And then there's the cafe's most popular item, a dessert inspired by the art of Piet Mondrian, featuring geometric blocks of white velvet cake, colored red, blue and yellow, stacked together and "glued" with chocolate. In her new book, Modern Art Desserts, which came out this week, Freeman details how to make this signature confection: It's a two-day effort involving four separate cakes and assembly blueprints.

So what's it like to have your art turned into dessert? Freeman says feedback from the featured artists has generally been positive — even enthusiastic.

Artist John Zurier, she says, would often stop by to enjoy a strawberry and mint-cream popsicle inspired by his painting Arabella. And Freeman once snapped a picture of famed conceptual photographer Cindy Sherman taking a cellphone photo of a dessert inspired by one of Sherman's photographs. (Talk about meta.)

As for Thiebaud? "From what I've heard, he's kind of charmed by what we do," Freeman says.

Freeman and her team have made about 70 menu items so far; the book explains how to make 27 of them. But only a few confections, like the Mondrian and Thiebaud cakes, are mainstays on the cafe's menu.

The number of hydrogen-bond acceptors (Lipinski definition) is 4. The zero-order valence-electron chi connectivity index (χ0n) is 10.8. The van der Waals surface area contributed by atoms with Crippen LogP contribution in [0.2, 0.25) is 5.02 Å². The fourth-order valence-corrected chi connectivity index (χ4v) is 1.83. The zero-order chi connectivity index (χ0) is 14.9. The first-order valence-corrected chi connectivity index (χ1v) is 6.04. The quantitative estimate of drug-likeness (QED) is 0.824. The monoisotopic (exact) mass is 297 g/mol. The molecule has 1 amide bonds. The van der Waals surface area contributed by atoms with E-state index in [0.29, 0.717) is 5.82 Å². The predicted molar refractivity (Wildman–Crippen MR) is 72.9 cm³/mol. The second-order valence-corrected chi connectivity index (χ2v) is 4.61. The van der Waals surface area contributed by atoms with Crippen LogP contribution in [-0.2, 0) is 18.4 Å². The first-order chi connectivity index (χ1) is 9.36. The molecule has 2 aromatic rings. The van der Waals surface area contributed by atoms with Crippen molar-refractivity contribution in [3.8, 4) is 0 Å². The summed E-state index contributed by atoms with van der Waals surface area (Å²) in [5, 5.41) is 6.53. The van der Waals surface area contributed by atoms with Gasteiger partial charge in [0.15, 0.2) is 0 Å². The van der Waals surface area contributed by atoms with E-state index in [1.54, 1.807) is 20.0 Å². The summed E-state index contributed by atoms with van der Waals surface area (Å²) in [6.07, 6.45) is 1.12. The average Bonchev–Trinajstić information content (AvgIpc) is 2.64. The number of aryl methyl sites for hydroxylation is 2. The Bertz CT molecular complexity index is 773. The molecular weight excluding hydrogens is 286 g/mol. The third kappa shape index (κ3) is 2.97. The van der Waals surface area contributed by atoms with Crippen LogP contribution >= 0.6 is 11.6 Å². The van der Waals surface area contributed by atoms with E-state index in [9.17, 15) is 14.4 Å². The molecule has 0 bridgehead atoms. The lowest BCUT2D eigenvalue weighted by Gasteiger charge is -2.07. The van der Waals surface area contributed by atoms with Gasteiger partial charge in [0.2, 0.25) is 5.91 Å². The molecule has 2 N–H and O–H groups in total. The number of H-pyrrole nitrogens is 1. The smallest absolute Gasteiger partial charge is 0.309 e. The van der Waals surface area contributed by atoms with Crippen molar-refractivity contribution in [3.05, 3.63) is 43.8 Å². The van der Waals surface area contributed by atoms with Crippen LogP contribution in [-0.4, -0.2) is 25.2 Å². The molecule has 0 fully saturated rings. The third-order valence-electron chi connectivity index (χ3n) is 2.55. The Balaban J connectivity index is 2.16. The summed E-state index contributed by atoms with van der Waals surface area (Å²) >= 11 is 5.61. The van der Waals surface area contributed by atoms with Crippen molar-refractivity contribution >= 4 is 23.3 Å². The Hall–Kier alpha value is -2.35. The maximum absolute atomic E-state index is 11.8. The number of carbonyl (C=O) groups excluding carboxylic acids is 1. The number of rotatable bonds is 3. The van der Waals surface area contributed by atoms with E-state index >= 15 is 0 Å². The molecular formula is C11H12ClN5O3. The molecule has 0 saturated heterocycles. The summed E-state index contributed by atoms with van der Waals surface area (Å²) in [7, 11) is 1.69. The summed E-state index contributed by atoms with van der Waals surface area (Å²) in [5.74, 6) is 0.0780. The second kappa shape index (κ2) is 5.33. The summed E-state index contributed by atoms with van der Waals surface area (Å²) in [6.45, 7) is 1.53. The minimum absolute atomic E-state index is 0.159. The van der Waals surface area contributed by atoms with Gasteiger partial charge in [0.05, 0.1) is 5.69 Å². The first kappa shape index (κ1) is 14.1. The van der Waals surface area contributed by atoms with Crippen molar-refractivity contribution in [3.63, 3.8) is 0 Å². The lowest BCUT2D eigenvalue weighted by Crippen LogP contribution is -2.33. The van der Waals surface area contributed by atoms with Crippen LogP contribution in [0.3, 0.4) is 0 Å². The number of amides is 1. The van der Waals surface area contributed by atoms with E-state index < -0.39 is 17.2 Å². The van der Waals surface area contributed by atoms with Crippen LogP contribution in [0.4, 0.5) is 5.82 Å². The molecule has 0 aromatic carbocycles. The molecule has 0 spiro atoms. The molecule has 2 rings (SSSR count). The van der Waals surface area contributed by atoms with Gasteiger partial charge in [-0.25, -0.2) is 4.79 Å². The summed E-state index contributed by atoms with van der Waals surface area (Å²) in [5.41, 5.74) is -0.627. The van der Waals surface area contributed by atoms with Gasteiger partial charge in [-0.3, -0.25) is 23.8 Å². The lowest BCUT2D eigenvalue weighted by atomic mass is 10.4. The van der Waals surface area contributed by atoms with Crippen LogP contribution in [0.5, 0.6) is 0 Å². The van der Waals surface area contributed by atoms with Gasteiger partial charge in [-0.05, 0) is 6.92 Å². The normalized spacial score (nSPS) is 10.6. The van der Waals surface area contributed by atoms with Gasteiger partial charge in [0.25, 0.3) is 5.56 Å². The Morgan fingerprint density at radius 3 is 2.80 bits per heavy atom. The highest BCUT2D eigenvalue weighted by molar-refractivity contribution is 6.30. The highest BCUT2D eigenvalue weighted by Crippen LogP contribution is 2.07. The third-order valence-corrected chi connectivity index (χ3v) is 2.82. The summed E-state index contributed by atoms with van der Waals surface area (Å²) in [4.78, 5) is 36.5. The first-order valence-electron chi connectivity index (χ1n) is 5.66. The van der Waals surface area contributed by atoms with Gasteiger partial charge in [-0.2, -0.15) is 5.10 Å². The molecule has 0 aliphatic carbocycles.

"Our rule is that we only make things for the cafe that are on display at the museum. That means things are always changing, things are always coming up and coming down, and so it's really pushed us" to keep constantly innovating, she says. "We're not able to get lazy and have the greatest hits on the menu."

*Images reprinted with permission from Modern Art Desserts: Recipes for Cakes, Cookies, Confections, and Frozen Treats Based on Iconic Works of Art, by Caitlin Freeman, copyright (c) 2013. Published by Ten Speed Press, a division of Random House, Inc.

The SFMOMA will soon close for renovations for three years. Until the museum and café reopen, you can find Freeman online at her blog, Modern Art Desserts, telling the stories behind her work-of-art desserts.